He did, at about 4:30. When I called him back, there was no response – he must’ve already left for the day. It should also be noted that he didn’t call me from a landline (that could be recorded) but from his mobile phone. Somewhat dodgy.
On the morning of January 7th, just before midday, I receive a call-back on my work phone, from the assessor (again on his mobile). Even repeating back all my information, he’s immovable. “The car was repaired, the repairs are guaranteed for life, yes we’re sorry we didn’t get back to you, the roof panel isn’t structural, we do this all the time”. The part that really got me incensed was the information regarding the repainting of the panels – two panels haven’t been resprayed, 2 panels have been blended, but the rest have all be resprayed. For metallic paint, that’s going to make it look ridiculous – for one panel being resprayed, blending is fine. But for over 80% of the car?
I’m then told my car is ready for pick-up. How long has it been ready? “I’m not sure, I’ll need to speak to the repairer”. I ask him to get that information and make sure he provides the information to me in writing. I receive an email a few minutes later stating that the car has been ready since Wednesday 31st December. It’s been ready for a week and no one thought to contact me?
At this point, my grievances are as such:
- The request to move my initial assessment ahead by 9 days and to a location completely inconvenient to myself was made in the first place. I was already booked in for an assessment, why move it – other than to make life easier for AAMI?
- It was not communicated to me that my car was being repaired, nor where it was being taken to for repairs – that information was only provided after I called AAMI (in breach of page 36 of the AAMI Comprehensive Car PDS)
- I was not given the option of choosing a repairer or getting a second opinion (in breach of page 36 of the AAMI Comprehensive Car PDS)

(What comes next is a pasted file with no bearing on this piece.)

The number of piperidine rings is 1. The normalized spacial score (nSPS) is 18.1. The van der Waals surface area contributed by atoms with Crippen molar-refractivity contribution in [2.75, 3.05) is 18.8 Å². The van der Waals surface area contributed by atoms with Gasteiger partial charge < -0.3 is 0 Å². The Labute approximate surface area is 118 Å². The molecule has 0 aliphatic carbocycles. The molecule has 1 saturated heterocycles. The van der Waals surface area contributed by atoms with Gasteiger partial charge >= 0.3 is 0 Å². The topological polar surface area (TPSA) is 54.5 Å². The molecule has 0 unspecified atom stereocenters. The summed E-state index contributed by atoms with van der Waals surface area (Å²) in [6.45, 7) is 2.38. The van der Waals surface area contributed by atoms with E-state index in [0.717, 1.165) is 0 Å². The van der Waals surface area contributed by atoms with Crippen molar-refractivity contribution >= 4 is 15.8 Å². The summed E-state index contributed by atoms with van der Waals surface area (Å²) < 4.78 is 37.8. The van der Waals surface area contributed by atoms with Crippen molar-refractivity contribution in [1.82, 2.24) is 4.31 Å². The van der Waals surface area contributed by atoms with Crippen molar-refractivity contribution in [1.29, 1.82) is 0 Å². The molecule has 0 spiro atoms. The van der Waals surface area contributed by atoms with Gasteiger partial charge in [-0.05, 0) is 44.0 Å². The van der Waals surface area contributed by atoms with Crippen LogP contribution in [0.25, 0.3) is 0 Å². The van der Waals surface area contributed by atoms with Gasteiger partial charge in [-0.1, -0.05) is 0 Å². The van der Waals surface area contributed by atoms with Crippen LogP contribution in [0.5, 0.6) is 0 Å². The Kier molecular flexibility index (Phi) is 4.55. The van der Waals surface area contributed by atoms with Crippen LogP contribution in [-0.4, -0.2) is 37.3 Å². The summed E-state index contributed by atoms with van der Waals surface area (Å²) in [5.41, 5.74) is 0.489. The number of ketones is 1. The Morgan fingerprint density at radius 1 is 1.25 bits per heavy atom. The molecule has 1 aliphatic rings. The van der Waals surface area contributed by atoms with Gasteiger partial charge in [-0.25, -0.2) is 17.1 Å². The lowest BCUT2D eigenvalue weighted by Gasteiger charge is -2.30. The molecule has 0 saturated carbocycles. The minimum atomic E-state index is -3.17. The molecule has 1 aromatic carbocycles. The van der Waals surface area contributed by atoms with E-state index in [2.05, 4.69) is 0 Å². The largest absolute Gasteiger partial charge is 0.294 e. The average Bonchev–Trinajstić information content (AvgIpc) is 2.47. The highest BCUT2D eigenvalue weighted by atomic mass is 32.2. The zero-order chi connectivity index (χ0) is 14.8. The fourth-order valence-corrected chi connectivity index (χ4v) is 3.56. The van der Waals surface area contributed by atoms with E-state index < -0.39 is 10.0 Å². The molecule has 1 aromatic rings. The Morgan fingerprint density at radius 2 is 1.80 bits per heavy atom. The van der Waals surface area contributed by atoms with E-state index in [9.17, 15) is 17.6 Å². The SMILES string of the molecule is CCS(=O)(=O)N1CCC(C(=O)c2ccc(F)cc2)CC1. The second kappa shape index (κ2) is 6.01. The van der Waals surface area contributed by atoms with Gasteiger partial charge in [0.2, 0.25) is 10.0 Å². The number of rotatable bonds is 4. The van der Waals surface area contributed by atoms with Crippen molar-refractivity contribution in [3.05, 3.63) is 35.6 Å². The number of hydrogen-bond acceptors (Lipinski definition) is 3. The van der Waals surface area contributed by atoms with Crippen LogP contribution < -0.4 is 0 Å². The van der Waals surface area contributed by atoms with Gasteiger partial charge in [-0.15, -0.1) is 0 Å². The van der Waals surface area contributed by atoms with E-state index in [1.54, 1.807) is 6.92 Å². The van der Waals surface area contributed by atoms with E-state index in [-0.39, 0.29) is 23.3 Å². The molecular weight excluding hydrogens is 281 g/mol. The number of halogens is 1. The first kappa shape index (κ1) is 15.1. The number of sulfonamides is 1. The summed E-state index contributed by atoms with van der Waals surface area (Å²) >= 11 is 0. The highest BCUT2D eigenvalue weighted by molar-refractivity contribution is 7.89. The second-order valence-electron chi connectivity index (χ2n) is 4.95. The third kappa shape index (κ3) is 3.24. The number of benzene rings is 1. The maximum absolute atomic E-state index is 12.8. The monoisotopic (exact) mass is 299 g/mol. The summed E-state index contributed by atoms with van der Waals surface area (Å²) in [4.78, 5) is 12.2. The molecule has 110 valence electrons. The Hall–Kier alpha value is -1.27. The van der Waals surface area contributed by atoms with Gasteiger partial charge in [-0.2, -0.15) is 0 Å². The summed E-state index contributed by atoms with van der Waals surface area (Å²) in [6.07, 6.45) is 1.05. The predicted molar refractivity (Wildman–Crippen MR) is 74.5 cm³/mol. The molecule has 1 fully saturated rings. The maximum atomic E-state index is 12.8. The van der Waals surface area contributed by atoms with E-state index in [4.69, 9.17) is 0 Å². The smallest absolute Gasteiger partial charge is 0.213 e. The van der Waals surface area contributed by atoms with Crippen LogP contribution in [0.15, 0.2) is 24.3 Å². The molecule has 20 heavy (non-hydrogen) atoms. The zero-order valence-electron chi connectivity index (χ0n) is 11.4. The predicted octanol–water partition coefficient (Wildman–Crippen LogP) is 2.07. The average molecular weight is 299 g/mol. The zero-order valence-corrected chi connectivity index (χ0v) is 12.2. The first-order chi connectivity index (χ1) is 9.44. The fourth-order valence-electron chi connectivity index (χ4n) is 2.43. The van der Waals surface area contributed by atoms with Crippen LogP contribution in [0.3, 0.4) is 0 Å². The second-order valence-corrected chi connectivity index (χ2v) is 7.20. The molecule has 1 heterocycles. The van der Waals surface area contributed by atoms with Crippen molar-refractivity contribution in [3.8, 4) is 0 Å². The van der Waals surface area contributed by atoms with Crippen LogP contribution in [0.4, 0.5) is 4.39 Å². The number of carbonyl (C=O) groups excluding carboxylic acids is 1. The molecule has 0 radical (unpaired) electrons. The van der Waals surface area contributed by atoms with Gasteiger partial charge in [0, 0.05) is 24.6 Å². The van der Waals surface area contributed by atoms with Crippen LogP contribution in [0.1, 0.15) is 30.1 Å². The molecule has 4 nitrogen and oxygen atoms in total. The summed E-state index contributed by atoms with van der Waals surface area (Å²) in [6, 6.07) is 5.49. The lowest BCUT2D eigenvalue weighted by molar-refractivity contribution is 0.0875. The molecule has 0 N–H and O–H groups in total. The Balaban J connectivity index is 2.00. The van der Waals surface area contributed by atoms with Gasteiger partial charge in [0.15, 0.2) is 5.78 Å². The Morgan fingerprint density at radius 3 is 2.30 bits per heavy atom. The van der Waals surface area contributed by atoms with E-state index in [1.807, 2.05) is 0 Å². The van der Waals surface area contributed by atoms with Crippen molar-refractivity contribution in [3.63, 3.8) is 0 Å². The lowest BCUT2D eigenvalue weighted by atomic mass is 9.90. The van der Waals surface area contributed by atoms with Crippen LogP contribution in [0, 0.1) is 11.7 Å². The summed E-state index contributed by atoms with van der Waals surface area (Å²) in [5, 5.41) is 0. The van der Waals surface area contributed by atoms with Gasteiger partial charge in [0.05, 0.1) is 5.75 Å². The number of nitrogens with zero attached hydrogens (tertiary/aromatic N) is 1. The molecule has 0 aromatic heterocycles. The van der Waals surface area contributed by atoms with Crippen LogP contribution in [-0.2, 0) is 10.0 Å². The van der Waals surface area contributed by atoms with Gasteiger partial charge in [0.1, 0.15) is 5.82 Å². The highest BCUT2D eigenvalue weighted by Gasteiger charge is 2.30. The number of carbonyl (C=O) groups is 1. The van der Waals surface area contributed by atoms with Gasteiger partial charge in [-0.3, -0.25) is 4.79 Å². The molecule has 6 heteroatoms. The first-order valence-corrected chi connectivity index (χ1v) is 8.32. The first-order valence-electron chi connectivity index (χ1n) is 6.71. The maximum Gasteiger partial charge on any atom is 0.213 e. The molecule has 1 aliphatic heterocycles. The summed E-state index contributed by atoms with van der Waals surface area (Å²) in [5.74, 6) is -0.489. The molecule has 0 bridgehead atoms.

- The original assessment made by the assessor was obviously wrong, as the repairer recommended a full replacement of a panel the assessor had deemed repairable
- No communication was provided to me regarding the state of my car – it was due to be returned to me on the 24th December and I heard nothing from AAMI (again, in breach of page 36 of the AAMI Comprehensive Car PDS)
- My concerns regarding the removal of the roof were disregarded and ignored and no information regarding the procedure was given to me, only the constant patronising “we do this all the time”
- When a callback was requested, no callback was forthcoming (as promised) – I was told the assessor would call me on the 29th, which did not happen despite him looking at the notes regarding my case multiple times (again, in breach of page 36 of the AAMI Comprehensive Car PDS)
- It took me chasing the claim up on 6th January to discover what was happening regarding my car – no one attempted to call me or contact me regarding the claim (again, in breach of page 36 of the AAMI Comprehensive Car PDS)
- I was obviously blatantly lied to by the assessor – obviously, as stated by the repairer, the repair costs equalled more than $7000 yet the car was not written off, as I was told by the assessor
- The assessor did not have my best interest at heart, as proven by the fact that while the repairer wanted to replace damaged panels, the assessor refused to approve these
- Rather than respraying the entire car (which they should’ve done, considering the number of panels damaged) they have purposefully avoided doing that, which will make the colour of the car uneven – something I was not willing to accept
- When speaking with the assessor, no information was provided regarding the fixing of the windscreen chips or scuffs to my headlights which were most definitely caused by the hail storm, so I’m assuming these have not been remedied as they were not part of the “authorised repairs”
- The car had been “ready” for a week prior to me calling and asking where it was, yet no notification had been provided to me by AAMI (again, in breach of page 36 of the AAMI Comprehensive Car PDS)
- Not once, during this entire time, have AAMI contact me regarding my car – I have always had to chase them for the information (once again, in breach of page 36 of the AAMI Comprehensive Car PDS)